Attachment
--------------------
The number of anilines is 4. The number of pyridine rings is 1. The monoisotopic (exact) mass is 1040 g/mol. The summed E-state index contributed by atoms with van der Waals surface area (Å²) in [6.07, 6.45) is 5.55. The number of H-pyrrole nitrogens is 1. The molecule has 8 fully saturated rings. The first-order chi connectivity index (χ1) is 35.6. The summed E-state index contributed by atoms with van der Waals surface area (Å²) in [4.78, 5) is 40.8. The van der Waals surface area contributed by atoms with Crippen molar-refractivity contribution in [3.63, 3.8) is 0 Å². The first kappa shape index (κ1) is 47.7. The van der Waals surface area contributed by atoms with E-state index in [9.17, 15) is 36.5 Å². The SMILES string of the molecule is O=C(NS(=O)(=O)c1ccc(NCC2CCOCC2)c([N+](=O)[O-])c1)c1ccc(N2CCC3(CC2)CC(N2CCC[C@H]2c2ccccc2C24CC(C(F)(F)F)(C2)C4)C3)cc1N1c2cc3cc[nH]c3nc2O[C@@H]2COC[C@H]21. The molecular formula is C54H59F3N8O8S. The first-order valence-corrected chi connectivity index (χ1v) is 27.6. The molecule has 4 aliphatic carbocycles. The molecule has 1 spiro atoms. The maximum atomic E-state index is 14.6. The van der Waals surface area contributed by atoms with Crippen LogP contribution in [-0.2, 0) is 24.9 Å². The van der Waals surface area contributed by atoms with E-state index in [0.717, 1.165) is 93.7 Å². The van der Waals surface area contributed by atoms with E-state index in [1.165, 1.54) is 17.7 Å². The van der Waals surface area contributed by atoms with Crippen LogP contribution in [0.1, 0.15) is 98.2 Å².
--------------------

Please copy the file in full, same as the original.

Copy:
The number of anilines is 4. The number of pyridine rings is 1. The monoisotopic (exact) mass is 1040 g/mol. The summed E-state index contributed by atoms with van der Waals surface area (Å²) in [6.07, 6.45) is 5.55. The number of H-pyrrole nitrogens is 1. The molecule has 8 fully saturated rings. The first-order chi connectivity index (χ1) is 35.6. The summed E-state index contributed by atoms with van der Waals surface area (Å²) in [4.78, 5) is 40.8. The van der Waals surface area contributed by atoms with Crippen molar-refractivity contribution in [3.63, 3.8) is 0 Å². The first kappa shape index (κ1) is 47.7. The van der Waals surface area contributed by atoms with E-state index in [9.17, 15) is 36.5 Å². The SMILES string of the molecule is O=C(NS(=O)(=O)c1ccc(NCC2CCOCC2)c([N+](=O)[O-])c1)c1ccc(N2CCC3(CC2)CC(N2CCC[C@H]2c2ccccc2C24CC(C(F)(F)F)(C2)C4)C3)cc1N1c2cc3cc[nH]c3nc2O[C@@H]2COC[C@H]21. The molecular formula is C54H59F3N8O8S. The first-order valence-corrected chi connectivity index (χ1v) is 27.6. The molecule has 4 aliphatic carbocycles. The molecule has 1 spiro atoms. The maximum atomic E-state index is 14.6. The van der Waals surface area contributed by atoms with Crippen LogP contribution in [-0.2, 0) is 24.9 Å². The van der Waals surface area contributed by atoms with E-state index in [0.717, 1.165) is 93.7 Å². The van der Waals surface area contributed by atoms with E-state index in [1.165, 1.54) is 17.7 Å². The van der Waals surface area contributed by atoms with Crippen LogP contribution in [0.1, 0.15) is 98.2 Å².